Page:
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There may be a link between depression and dementia. A new report in Archives of General Psychiatry discloses a connection between people in mid-life and late-life suffering from depression and the possibility that they will eventually develop dementia and Alzheimer’s disease (AD).
“Prevalence and costs of AD and other dementias are projected to rise dramatically during the next 40 years unless a prevention or a cure can be found. Therefore, it is critical to gain a greater understanding of the key risk factors and etiologic underpinnings of dementia from a population-based perspective,” said Deborah E. Barnes, PhD, MPH of the University of California, San Francisco and the San Francisco Veterans Affairs Medical Center.
Researchers studied more than 13,000 long term Kaiser Permanente members with a history of depressive symptoms at mid-life and late life. They compared these findings with those patients suffering from AD and vascular dementia. Vascular dementia is a result of brain damage caused by reduced blood flow to the brain.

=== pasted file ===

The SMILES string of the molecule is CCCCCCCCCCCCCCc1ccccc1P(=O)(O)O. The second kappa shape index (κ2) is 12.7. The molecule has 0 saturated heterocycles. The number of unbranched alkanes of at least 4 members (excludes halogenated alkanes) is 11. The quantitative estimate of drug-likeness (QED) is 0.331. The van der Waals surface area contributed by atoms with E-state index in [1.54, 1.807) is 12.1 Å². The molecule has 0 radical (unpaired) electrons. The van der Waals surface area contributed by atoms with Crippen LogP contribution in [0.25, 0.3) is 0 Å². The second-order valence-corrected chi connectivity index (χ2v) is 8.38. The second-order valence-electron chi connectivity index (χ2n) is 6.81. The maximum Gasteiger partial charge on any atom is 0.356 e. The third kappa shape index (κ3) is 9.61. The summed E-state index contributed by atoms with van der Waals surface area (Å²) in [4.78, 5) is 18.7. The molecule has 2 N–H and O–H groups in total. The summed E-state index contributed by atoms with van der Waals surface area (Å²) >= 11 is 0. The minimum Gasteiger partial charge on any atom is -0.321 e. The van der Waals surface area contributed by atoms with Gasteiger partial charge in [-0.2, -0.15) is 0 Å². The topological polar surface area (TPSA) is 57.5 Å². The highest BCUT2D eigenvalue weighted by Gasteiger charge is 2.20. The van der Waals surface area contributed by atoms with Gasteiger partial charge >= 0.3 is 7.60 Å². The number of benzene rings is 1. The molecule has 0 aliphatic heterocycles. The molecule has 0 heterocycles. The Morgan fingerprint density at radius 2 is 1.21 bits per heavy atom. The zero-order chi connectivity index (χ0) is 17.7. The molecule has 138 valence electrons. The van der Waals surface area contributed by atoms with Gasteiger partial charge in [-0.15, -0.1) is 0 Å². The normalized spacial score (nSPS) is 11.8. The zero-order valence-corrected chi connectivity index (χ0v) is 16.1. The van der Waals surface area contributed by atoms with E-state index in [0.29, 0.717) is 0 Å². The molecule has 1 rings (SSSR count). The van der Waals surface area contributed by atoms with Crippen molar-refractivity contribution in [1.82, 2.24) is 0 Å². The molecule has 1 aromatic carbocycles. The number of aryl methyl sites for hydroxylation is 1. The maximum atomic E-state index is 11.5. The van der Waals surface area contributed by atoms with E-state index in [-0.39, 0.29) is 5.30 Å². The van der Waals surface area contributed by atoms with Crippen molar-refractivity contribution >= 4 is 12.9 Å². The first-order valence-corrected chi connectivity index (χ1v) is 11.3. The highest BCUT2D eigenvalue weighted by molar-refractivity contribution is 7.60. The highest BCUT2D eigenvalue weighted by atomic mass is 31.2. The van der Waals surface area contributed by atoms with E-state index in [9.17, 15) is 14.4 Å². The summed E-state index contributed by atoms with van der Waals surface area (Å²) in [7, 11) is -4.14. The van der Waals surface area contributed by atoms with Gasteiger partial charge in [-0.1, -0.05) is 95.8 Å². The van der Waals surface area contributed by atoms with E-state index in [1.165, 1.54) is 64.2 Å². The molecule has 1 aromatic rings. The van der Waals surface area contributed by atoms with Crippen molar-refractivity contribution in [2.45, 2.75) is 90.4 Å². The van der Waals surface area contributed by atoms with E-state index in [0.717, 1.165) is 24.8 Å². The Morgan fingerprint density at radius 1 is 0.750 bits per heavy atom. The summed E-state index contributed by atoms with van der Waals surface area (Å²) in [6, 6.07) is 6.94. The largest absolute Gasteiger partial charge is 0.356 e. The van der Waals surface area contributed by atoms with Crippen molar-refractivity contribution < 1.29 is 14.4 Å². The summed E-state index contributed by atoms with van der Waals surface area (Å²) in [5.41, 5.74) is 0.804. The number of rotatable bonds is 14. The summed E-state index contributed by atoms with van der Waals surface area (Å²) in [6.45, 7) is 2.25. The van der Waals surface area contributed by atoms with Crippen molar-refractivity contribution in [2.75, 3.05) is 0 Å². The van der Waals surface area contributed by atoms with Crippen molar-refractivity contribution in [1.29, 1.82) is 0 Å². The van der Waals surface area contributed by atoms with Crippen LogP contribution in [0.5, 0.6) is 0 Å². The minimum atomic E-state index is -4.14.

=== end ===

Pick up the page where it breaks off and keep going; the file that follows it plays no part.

Depressive symptoms were present in 14% of participants during midlife and 9% later in life. In the following six years, 22.5% percent of patients were diagnosed with dementia, 5.5% with AD and 2.3% with vascular dementia.
“Our findings suggest that chronic depression during the life course may be etiologically associated with an increased risk of dementia, particularly VaD, whereas depression that occurs for the first time in late life is likely to reflect a prodromal stage of dementia, in particular AD,” the study authors concluded.
Source: MedicalNewsToday, Archives of General Psychiatry
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